CAIRO - A 30ft-long hidden corridor discovered close to the main entrance of the 4,500-year-old Great Pyramid of Giza could lead to further findings, Egyptian officials said on Thursday.
The space, perched above the main entrance, was detected as part of a years-long scanning project that has been using non-invasive infrared thermography technology to “see” inside the structure.
The unfinished corridor was probably created to redistribute the pyramid’s weight around either the main entrance now used by tourists or around another as-yet undiscovered chamber or space, said Mostafa Waziri, head of Egypt’s Supreme Council of Antiquities.
“We’re going to continue our scanning so we will see what we can do ... to figure out what we can find out beneath it, or just by the end of this corridor,” he told reporters.
An article published in Nature said the discovery could contribute to knowledge about the construction of the pyramid and the purpose of a gabled limestone structure that sits in front of the corridor.
The Great Pyramid was constructed as a monumental tomb around 2,560BC during the reign of the Pharaoh Khufu, or Cheops. Built to a height of 479ft, it was the tallest structure made by humans until the Eiffel Tower in Paris in 1889. It is the last surviving wonder of the ancient world.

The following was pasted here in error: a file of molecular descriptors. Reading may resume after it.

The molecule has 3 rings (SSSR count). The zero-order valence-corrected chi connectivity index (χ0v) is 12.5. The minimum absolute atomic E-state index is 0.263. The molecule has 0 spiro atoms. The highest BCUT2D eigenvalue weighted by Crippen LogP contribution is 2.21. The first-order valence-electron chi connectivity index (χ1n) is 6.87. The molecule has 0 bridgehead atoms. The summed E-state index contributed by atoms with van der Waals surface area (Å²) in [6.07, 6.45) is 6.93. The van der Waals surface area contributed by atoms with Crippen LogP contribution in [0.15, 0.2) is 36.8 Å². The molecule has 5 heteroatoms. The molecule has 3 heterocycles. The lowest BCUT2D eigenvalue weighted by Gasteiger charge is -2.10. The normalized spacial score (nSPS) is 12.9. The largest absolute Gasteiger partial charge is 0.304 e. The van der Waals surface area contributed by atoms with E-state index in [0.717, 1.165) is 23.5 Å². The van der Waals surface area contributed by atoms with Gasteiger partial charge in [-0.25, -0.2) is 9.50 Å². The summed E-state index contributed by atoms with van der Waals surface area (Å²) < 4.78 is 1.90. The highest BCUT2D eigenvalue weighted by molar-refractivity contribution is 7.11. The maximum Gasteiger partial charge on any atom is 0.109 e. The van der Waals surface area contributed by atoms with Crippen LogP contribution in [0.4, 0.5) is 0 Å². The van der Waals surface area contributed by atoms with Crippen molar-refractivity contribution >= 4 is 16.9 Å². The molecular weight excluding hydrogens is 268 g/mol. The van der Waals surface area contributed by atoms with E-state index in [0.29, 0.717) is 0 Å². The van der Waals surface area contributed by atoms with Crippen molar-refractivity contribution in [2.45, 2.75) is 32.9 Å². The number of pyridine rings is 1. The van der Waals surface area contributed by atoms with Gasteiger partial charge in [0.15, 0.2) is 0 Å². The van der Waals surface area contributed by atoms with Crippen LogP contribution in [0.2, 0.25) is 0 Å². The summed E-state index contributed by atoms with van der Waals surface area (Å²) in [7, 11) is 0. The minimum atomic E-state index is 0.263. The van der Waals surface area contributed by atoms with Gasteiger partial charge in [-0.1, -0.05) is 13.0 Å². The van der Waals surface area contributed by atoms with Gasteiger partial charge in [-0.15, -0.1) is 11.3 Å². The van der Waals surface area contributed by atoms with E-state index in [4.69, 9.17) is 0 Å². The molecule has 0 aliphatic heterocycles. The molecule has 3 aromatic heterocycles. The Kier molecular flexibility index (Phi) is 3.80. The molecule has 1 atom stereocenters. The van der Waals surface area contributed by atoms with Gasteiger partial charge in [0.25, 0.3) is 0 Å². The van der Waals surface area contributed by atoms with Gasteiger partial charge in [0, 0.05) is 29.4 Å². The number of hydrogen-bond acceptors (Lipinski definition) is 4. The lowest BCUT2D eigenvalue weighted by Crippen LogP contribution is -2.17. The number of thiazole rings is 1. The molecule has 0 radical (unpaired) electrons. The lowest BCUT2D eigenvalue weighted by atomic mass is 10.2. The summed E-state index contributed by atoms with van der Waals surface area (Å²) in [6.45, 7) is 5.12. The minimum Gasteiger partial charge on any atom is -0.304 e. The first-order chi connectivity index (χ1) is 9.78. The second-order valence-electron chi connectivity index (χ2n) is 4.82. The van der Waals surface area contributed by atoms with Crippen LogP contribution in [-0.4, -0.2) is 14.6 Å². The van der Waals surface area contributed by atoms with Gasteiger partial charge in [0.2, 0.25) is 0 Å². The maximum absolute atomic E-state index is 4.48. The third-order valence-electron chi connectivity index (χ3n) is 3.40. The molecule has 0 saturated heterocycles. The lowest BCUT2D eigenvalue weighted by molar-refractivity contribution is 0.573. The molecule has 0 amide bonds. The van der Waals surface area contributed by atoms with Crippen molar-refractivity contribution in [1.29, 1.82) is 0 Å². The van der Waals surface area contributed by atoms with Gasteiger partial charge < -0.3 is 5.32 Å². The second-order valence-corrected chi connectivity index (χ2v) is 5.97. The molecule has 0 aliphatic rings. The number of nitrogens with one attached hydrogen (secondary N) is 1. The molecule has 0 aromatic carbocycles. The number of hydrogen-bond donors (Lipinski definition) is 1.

Cash-strapped Egypt often publicly touts ancient discoveries to attract more tourists, a major source of foreign currency since political turmoil and violence that followed a 2011 uprising.
Scientists detected the corridor through cosmic-ray muon radiography, before retrieving images of it by feeding a 6mm-thick endoscope from Japan through a tiny joint in the pyramid’s stones.
In 2017, researchers announced the discovery of a void – the first major inner structure found since the 19th century.
Experts are divided over how it and other pyramids were constructed, so even relatively minor discoveries generate great interest.